U.S. Deaths from Alcohol Hit Record Levels
Just in time for New Year’s Eve, the Centers for Disease Control and Prevention (CDC) have put a damper on your party with the news that alcohol-related deaths have climbed 37% since 2002.
In 2014, according to the CDC, 30,700 people died from alcohol-related causes, or 9.6 deaths per 100,000 population. That doesn’t include those killed in traffic accidents or homicides in which alcohol was a factor.
“Since the prevalence of heavy drinking tends to follow closely with per capita consumption, it is likely that one explanation for the growth in alcohol-related deaths is that more people are drinking more,” Philip J. Cook, a Duke University professor who studies alcohol consumption patterns and their effects, told The Washington Post.
Age has something to do with it. Cook pointed out that the U.S. population as a whole is aging and older people have a greater risk factor for cirrhosis and related diseases.
But Americans are drinking more. According to statistics from the Substance Abuse and Mental Health Services Administration, the percentage of the U.S. population who drinks at least monthly increased from 54.9% to 56.9% from 2002 to 2014. That includes an increase among women from 47.9% to 51.9% over that period.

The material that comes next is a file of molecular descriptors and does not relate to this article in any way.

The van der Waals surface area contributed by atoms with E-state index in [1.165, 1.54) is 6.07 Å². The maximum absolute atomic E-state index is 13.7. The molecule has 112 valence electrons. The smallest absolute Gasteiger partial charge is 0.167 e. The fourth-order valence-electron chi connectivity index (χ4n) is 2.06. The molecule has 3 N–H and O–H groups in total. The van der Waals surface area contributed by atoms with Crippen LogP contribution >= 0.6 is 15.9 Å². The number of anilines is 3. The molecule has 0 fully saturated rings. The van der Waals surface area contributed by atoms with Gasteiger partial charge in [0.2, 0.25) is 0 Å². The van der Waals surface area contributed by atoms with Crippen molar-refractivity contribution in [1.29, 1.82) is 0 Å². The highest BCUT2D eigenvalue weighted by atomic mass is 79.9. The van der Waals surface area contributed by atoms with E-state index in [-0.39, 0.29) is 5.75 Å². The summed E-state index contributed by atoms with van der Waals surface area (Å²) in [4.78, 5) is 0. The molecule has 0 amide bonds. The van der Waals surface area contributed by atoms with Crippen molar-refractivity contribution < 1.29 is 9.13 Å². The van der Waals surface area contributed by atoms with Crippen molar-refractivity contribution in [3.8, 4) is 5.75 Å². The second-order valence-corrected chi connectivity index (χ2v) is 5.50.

To Learn More:
Booze Blues: CDC Finds That a Record Number of Americans Are Drinking Themselves to Death (by Jessica Goldstein, Think Progress)
Americans are Drinking Themselves to Death at Record Rates (by Christopher Ingraham, Washington Post)
Excessive Drinking Costs U.S. Economy $250 Billion a Year (by Noel Brinkerhoff, AllGov)
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